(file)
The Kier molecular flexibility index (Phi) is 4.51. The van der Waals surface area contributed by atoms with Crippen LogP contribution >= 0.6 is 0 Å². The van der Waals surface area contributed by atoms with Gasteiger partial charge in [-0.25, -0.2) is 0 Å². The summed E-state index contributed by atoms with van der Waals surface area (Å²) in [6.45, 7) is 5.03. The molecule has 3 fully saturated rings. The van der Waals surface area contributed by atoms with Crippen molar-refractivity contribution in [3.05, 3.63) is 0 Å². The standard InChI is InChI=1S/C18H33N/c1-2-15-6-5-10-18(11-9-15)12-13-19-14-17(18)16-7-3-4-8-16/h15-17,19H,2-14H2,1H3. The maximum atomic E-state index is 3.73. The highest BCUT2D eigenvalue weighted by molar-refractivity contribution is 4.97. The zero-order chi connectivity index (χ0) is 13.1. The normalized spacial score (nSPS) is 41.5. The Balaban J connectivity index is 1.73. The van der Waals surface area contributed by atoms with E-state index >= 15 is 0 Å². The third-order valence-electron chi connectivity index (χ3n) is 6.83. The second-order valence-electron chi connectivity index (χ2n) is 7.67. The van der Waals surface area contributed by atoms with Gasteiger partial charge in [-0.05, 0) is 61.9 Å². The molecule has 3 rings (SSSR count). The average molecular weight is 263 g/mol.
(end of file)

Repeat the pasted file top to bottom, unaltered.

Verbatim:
The Kier molecular flexibility index (Phi) is 4.51. The van der Waals surface area contributed by atoms with Crippen LogP contribution >= 0.6 is 0 Å². The van der Waals surface area contributed by atoms with Gasteiger partial charge in [-0.25, -0.2) is 0 Å². The summed E-state index contributed by atoms with van der Waals surface area (Å²) in [6.45, 7) is 5.03. The molecule has 3 fully saturated rings. The van der Waals surface area contributed by atoms with Crippen molar-refractivity contribution in [3.05, 3.63) is 0 Å². The standard InChI is InChI=1S/C18H33N/c1-2-15-6-5-10-18(11-9-15)12-13-19-14-17(18)16-7-3-4-8-16/h15-17,19H,2-14H2,1H3. The maximum atomic E-state index is 3.73. The highest BCUT2D eigenvalue weighted by molar-refractivity contribution is 4.97. The zero-order chi connectivity index (χ0) is 13.1. The normalized spacial score (nSPS) is 41.5. The Balaban J connectivity index is 1.73. The van der Waals surface area contributed by atoms with E-state index >= 15 is 0 Å². The third-order valence-electron chi connectivity index (χ3n) is 6.83. The second-order valence-electron chi connectivity index (χ2n) is 7.67. The van der Waals surface area contributed by atoms with Gasteiger partial charge in [-0.05, 0) is 61.9 Å². The molecule has 3 rings (SSSR count). The average molecular weight is 263 g/mol.